Evolution and Protection of Cerebral Infarction Evaluated by PET and SPECT
Since cerebral infarction results from a reduction of cerebral blood flow (CBF) by the occlusion or stenosis of carotid or intracranial arteries, CBF is a primary parameter to predict of ischemic brain injury. Single-photon emission tomography (SPECT) and positron emission tomography (PET) contributed to evaluate loss of cerebral autoregulation, uncoupling state between CBF and brain metabolism, and ischemic penumbra. Measurement of CBF and oxygen metabolism by 15O PET revealed the process of infarct growth in hyperacute stage of cerebral infarction and areas with depressed oxygen metabolism, but normal water diffusion in magnetic resonance imaging (MRI) was termed as “metabolic penumbra.” Recently, some researchers shed light on the role of glial cells in the energy metabolism of the brain and 11C-acetate PET and demonstrated that astrocytic energy metabolism in TCA cycle was protective against ischemia. SPECT and PET studies for secondary reaction after ischemia (i.e., selective neuronal loss by 123I-iomazenil SPECT and 11C-flumazenil PET, tissue hypoxia by 18F-FMISO PET, and neuroinflammation by TSPO-PET) are expected as new biomarkers. Combining these imaging biomarkers with classical CBF measurement may contribute to develop innovative drugs for pharmacological neuroprotection in the therapy of cerebral infarction.
KeywordsCerebral infarction SPECT PET Hypoxia TSPO-PET
Cerebral infarction results from a reduction in cerebral blood flow (CBF) arising from the occlusion or stenosis of carotid or intracranial arteries, and the progression of this event typically ends with the necrosis of various brain tissue components, including neurons. Since tissue damage varies according to the severity of brain ischemia, CBF is a primary parameter for predicting the extent of ischemic brain injury.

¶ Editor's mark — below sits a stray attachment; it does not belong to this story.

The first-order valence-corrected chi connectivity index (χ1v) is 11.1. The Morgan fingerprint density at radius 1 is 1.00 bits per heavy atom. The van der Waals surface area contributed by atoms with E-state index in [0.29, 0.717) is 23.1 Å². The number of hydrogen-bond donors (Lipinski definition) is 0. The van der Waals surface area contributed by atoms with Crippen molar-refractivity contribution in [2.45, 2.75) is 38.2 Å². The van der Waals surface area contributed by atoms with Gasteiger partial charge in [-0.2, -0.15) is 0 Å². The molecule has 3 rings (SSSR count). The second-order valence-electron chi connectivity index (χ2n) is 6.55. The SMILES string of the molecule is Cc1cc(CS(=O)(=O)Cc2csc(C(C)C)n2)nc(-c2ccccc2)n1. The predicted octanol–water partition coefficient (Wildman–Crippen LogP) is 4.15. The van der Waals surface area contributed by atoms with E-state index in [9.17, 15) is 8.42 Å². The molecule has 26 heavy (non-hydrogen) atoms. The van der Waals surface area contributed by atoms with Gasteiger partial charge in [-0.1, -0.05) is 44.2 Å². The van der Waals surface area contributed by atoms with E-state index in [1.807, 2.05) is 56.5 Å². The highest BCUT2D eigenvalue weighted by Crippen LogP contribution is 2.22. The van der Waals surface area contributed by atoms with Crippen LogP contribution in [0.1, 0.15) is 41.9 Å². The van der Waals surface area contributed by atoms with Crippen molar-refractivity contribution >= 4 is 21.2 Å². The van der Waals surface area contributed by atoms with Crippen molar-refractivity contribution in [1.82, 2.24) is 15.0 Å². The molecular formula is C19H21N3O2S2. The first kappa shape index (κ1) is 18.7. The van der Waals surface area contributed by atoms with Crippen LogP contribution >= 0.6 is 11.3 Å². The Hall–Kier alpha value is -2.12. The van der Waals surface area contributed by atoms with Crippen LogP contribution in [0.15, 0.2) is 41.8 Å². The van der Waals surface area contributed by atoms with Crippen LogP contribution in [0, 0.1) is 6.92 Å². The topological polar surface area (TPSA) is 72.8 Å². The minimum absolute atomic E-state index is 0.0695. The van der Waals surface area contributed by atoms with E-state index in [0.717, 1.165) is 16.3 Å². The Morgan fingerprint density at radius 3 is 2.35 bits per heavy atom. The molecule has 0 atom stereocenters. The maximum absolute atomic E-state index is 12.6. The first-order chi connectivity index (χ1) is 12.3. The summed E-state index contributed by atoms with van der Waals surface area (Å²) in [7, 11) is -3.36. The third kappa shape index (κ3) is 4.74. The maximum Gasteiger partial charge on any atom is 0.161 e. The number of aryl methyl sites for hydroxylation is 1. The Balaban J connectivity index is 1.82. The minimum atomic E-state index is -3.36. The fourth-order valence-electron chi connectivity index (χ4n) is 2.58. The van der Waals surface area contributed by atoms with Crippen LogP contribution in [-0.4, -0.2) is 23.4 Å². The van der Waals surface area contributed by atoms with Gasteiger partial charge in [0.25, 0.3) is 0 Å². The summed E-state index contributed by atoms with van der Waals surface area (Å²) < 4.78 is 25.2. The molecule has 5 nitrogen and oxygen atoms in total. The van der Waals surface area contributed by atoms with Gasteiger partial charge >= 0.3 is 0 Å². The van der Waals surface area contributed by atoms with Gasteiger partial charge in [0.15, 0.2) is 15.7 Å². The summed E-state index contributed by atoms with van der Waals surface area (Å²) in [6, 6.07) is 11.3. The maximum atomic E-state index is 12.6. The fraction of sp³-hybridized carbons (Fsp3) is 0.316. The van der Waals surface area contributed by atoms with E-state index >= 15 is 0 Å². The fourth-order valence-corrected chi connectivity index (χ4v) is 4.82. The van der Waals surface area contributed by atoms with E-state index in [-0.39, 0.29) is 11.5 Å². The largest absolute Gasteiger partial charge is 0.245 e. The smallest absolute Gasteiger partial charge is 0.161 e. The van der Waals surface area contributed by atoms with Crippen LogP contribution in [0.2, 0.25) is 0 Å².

19.2 Perfusion and Oxygen Metabolism in Brain Ischemia
CBF is a key parameter of ischemic brain damage that can be quantitatively measured using PET and SPECT. A decrease in the cerebral perfusion pressure (CPP) induces primary damage to the supply of oxygen and energy substance to the brain. Protective mechanisms against reductions in the CPP can be evaluated using PET and SPECT. The first mechanism is “cerebral autoregulation,” the origin of which is cardiac pump function. CBF is constant within a mean arterial blood pressure (MABP) range of 60–160 mmHg . To maintain a constant CBF, cerebral precapillary arterioles can dilate when the CPP decreases and can constrict when the CPP increases. Although this mechanism of dilation and constriction for cerebral autoregulation remains unclear, recent studies have indicated that CBF control is initiated in the cerebral capillaries, where pericytes can constrict capillaries in response to the effect of noradrenaline . Cerebral autoregulation is disturbed by brain ischemia , and its capacity can be estimated using the cerebral vasoreactivity (CVR) to the change in the arterial partial pressure of carbon dioxide (PaCO2). In SPECT studies, acetazolamide, which is another vasodilating agent, is used to test CVR. A reduced CVR in patients with steno-occlusive carotid artery disease is a major predictor of stroke recurrence [4, 5].
19.3 Infarct Growth in Acute Cerebral Infarction
19.4 Role of Astrocytic Function in Brain Ischemia